Chaos reigned at the home of 61-year-old Mrs. Jeffries in Bristol on March 4th, 1849. The old lady lay beaten to death in the living-room, her dog had been killed and thrown down the lavatory, and the house had been ransacked.

Her servant, Sarah Thomas, 18, had gone off to her parents’ home. When police questioned her she accused another girl of the murder and of killing the dog, but admitted she had helped loot the house.

All the evidence in fact pointed to Sarah as the murderer. She was convicted at Gloucester Assizes and screamed for her life when the judge donned the black cap. In the death cell she made a detailed confession. Mrs. Jeffries, she said, was a hard taskmaster and she was fed up with her carping, so she beat her to death with a stone while she was asleep.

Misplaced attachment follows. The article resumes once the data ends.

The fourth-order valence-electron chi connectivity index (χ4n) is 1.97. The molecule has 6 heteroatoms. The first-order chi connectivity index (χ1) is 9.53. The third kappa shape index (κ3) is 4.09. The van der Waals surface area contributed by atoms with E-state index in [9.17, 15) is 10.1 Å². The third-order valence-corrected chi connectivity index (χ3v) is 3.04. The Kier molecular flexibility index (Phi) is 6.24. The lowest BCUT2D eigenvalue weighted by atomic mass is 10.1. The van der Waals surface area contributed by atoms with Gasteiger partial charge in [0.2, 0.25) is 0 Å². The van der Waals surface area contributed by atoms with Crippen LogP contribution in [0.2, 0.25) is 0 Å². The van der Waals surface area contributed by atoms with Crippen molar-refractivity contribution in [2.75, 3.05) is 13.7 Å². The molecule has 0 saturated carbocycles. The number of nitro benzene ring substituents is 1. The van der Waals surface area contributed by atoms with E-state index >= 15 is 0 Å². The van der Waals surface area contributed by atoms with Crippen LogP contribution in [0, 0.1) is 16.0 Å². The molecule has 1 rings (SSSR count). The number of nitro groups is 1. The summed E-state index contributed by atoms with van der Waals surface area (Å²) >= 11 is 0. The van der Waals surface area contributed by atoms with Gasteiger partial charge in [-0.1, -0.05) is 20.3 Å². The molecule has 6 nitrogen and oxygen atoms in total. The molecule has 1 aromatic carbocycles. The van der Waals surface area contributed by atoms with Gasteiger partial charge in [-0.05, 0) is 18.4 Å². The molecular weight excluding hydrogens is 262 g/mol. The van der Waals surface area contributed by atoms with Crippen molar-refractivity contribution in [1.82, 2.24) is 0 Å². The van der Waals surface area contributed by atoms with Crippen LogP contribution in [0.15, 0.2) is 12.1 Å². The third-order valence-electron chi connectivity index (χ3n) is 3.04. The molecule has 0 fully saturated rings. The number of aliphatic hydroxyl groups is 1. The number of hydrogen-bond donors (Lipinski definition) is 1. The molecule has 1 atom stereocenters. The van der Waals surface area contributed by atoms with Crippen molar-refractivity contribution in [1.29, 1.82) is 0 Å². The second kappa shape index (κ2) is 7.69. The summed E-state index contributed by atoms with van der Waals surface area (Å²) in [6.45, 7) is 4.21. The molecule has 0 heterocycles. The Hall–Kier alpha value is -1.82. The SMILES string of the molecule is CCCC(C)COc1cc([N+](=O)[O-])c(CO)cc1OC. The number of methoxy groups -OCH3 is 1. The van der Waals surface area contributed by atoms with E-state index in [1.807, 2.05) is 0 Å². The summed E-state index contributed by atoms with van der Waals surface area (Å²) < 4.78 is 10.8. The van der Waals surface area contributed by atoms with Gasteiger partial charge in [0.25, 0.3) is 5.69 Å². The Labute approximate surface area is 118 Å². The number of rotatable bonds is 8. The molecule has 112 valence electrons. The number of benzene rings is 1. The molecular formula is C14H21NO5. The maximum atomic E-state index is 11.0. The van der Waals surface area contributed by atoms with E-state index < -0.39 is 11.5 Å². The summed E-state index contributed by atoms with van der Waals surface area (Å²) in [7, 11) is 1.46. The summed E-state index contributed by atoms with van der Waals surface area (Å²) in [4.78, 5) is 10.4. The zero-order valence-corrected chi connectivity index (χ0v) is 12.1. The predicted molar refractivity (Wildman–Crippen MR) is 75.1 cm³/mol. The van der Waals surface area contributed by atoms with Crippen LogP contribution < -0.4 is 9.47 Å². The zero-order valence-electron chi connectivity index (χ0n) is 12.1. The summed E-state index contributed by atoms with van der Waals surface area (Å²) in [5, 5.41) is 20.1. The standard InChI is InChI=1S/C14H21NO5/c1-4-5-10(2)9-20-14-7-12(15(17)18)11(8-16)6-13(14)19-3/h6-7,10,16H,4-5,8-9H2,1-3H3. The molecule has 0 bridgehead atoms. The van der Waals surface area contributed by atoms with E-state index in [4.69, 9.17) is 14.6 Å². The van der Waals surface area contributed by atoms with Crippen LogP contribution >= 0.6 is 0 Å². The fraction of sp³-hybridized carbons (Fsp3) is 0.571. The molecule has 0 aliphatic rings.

Bristol folk raised an impressive petition to save Sarah, suggesting she was too “simple to hang.” Despite that, she was hanged in front of Bristol Prison on Friday, April 20th, 1849. Her last moments were fearful for everyone – six prison officers had to drag her screaming to the drop. She was the last person publicly hanged in the city.